I know that science experiments might lack the conflict and drama demanded on the silver screen, but that's where movie magic and a little imagination come in. Imagine this: a fleet of E'd-up octopus buds breaking out of captivity to throw the rager of the century. We already know that the creatures are capable of making these kinds of escapes. Just imagine what they could do as one with the power of trip-induced free love on their side. Plus, with recent hits like Netflix's "My Octopus Teacher," there's clearly an audience primed and ready for more octo-content.

Animation seems like the best venue for such a tale, though Jim Cameron's extensive explorations into undersea filmmaking and CGI are also promising. In fact, some actual scientists have posited that the Octopus could be an alien creature. "Avatar: The Way of Water?" Try "Octopus: The Rave of Ages." Alternatively, we could just ask the creatures themselves for some story ideas. After all, they do have nine brains.

Kieran Fisher - Forget about Simba, big cat movies need more jaguars on DMT

When it comes to movies about wildcats, lions and tigers receive most of the attention. Granted, they're both majestic creatures that command respect wherever they go, but they aren't hedonistic cats like the jaguars of the Amazon rainforest who like to get buzzed.

Jaguars are the third-largest cat species on the planet, making them a force to be reckoned with. They're fierce hunters who prey on everything from tortoises to monkeys. However, some of them are fond of plant-based substances, especially the leaves of the yagé vine, which contain the hallucinogenic components associated with the narcotic known as DMT. The leaves have been known to have a trippy effect on the spotty predators, as evidenced by the BBC's "Weird Nature" documentary and several clips on YouTube. Enter at your own risk.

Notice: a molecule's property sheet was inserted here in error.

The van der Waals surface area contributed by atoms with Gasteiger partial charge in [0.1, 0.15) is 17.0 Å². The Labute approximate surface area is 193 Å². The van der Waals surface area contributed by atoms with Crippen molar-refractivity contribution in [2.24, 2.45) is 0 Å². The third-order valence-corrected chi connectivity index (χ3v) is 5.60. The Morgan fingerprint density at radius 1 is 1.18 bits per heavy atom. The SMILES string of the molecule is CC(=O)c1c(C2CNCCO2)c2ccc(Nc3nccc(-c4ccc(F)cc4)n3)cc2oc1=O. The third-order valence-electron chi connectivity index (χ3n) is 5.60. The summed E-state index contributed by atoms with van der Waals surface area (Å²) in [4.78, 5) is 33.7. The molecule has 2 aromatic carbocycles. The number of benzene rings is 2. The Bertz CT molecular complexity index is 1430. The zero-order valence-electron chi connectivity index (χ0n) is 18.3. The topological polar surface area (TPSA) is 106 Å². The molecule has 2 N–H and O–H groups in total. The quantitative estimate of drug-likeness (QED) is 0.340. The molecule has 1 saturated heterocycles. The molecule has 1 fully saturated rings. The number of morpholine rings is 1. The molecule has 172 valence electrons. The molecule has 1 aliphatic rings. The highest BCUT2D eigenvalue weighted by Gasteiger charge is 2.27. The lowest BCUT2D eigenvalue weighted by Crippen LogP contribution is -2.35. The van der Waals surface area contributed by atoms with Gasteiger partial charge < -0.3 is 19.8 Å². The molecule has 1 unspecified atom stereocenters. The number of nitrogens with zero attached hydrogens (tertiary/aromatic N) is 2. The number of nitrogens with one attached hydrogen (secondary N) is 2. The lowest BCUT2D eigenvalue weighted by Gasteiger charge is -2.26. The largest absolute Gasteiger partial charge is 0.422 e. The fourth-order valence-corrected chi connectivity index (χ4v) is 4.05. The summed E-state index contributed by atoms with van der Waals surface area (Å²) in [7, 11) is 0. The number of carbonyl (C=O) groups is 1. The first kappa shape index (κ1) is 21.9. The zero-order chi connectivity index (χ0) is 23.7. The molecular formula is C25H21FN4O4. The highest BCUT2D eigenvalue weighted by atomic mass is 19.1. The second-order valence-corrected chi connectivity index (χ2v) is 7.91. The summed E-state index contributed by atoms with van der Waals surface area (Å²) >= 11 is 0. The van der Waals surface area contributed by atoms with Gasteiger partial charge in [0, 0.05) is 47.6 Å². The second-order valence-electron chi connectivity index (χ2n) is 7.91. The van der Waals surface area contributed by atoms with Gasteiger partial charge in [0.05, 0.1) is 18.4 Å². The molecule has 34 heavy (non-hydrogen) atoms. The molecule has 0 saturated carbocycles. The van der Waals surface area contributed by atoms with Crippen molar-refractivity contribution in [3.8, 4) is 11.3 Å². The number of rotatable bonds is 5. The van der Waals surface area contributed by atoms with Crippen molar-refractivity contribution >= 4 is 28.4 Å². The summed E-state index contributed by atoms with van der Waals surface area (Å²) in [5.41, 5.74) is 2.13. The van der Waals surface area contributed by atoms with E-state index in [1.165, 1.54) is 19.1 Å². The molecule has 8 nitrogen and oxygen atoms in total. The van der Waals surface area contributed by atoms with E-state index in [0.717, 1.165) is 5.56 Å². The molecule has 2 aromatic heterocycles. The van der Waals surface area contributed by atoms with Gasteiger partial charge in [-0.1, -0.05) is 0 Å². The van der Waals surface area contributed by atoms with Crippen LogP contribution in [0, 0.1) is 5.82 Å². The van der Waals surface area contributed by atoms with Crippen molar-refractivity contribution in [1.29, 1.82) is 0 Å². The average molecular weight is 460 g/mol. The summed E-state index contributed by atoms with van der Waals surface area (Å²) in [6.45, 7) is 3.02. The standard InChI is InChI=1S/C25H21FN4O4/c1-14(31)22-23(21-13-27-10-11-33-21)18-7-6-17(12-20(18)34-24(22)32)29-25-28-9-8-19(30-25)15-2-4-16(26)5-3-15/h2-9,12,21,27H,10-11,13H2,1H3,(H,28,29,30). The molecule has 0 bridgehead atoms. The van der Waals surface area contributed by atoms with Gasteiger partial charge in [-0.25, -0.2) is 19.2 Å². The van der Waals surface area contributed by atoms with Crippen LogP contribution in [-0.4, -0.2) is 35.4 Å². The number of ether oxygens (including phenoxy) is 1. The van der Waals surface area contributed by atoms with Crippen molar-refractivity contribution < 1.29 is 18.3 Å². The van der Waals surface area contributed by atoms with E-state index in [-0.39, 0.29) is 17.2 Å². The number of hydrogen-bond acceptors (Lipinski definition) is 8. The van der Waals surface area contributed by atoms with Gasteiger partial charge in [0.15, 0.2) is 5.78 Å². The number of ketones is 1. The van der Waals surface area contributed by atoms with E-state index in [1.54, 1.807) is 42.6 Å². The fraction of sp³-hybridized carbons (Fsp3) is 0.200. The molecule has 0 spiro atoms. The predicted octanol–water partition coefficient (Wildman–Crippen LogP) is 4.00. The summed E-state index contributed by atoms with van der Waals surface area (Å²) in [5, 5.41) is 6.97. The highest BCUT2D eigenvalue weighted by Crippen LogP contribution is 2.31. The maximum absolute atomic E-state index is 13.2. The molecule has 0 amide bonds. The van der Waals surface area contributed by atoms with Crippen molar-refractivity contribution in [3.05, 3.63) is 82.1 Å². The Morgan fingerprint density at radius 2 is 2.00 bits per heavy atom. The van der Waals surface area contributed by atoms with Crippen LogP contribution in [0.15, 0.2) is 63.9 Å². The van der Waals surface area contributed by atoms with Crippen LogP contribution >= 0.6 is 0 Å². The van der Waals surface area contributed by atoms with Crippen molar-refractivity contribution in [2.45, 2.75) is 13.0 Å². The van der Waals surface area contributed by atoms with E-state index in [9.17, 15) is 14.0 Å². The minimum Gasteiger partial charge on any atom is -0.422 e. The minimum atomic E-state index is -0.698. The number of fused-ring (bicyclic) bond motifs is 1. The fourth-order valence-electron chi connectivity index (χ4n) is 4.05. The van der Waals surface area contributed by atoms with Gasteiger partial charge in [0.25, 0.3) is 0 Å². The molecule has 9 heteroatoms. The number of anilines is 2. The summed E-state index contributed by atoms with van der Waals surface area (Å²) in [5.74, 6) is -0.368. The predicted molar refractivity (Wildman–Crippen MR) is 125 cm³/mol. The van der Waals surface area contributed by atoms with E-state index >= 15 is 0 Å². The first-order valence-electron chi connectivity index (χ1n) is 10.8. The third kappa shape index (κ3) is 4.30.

For those of you who aren't familiar with the effects of DMT, it basically distorts reality. The drug possesses immersive qualities that make people feel at one with themselves and the universe; sometimes they're transported to other dimensions. When it's good, DMT expands the imagination and inspires moments of soul-enriching introspection, so it's a crime that no filmmaker has made an arthouse movie about a spaced-out jaguar embarking on an interdimensional voyage of self-discovery.

A DMT jaguar movie writes itself. The dialogue could include phrases like "I'm feline good, baby" and "purrfect" during the euphoric moments. Of course, there are some disturbing side effects associated with DMT too, with reports ranging from people having near-death experiences to interacting with creepy clockwork elves throughout their trips. That's no laughing matter, but the best movies about drug-induced self-discovery contain moments of beauty and horror. The light at the end of the tunnel always shines brighter following a period of immense darkness. DMT jaguar movies should be no different.

Mike Bedard - Reindeer on magic mushrooms is the greatest Christmas movie never told

Thanks to HBO's "The Last of Us," mushrooms are having a bit of a moment right now. Of course, fungi can do so much more than burrow into your brain and turn you into a ravenous zombie. Certain varieties can also make you hallucinate, feel euphoric, and gain a greater appreciation of EDM.

As such, it makes sense that humans aren't the only ones who take advantage of the chill vibes. Many animals, but particularly reindeer, have been known to consume mushrooms that make them act all loopy. Specifically, reindeer are big fans of the fly agaric mushroom, which can be toxic to humans, but they can eat it to their heart's content, making them behave drunkenly and make weird noises. In fact, some scholars believe the connection between reindeer and mushrooms led to the myth of Santa's flying reindeer. While speaking with NPR, biology professor Donald Pfister spoke about a book from R. Gordon Wasson who notes how shamans in Siberia would consume mushrooms for their hallucinogenic properties. Reindeer would eat them, too, so the theory goes that the shamans believed reindeer acting erratically were flying, adding to the mythos of Santa.